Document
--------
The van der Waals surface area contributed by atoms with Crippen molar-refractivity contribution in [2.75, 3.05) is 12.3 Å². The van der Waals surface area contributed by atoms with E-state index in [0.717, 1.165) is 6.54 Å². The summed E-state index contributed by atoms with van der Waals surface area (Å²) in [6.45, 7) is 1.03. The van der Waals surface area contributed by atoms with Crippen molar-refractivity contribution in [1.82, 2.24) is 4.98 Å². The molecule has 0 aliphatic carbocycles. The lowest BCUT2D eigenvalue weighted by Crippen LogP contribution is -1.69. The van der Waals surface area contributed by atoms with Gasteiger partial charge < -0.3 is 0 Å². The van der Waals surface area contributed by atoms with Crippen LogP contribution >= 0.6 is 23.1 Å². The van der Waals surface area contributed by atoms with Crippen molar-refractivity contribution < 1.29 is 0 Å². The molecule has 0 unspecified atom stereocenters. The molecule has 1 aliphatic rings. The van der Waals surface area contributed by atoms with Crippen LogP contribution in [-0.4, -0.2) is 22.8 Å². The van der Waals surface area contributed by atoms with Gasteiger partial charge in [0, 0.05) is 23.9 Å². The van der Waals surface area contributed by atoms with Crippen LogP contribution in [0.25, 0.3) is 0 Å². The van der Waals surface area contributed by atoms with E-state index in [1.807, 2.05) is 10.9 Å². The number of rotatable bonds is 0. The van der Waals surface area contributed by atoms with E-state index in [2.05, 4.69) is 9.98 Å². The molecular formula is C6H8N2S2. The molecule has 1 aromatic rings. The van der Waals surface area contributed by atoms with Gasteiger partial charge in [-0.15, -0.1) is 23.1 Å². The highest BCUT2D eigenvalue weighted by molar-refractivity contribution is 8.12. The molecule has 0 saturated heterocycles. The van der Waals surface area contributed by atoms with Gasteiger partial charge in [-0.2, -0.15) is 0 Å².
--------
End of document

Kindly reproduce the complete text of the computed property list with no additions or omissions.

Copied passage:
The van der Waals surface area contributed by atoms with Crippen molar-refractivity contribution in [2.75, 3.05) is 12.3 Å². The van der Waals surface area contributed by atoms with E-state index in [0.717, 1.165) is 6.54 Å². The summed E-state index contributed by atoms with van der Waals surface area (Å²) in [6.45, 7) is 1.03. The van der Waals surface area contributed by atoms with Crippen molar-refractivity contribution in [1.82, 2.24) is 4.98 Å². The molecule has 0 aliphatic carbocycles. The lowest BCUT2D eigenvalue weighted by Crippen LogP contribution is -1.69. The van der Waals surface area contributed by atoms with Gasteiger partial charge < -0.3 is 0 Å². The van der Waals surface area contributed by atoms with Crippen LogP contribution >= 0.6 is 23.1 Å². The van der Waals surface area contributed by atoms with Crippen molar-refractivity contribution < 1.29 is 0 Å². The molecule has 0 unspecified atom stereocenters. The molecule has 1 aliphatic rings. The van der Waals surface area contributed by atoms with Crippen LogP contribution in [-0.4, -0.2) is 22.8 Å². The van der Waals surface area contributed by atoms with Gasteiger partial charge in [0, 0.05) is 23.9 Å². The van der Waals surface area contributed by atoms with Crippen LogP contribution in [0.25, 0.3) is 0 Å². The van der Waals surface area contributed by atoms with E-state index in [1.807, 2.05) is 10.9 Å². The number of rotatable bonds is 0. The van der Waals surface area contributed by atoms with E-state index in [2.05, 4.69) is 9.98 Å². The molecular formula is C6H8N2S2. The molecule has 1 aromatic rings. The van der Waals surface area contributed by atoms with Gasteiger partial charge in [-0.15, -0.1) is 23.1 Å². The highest BCUT2D eigenvalue weighted by molar-refractivity contribution is 8.12. The molecule has 0 saturated heterocycles. The van der Waals surface area contributed by atoms with Gasteiger partial charge in [-0.2, -0.15) is 0 Å².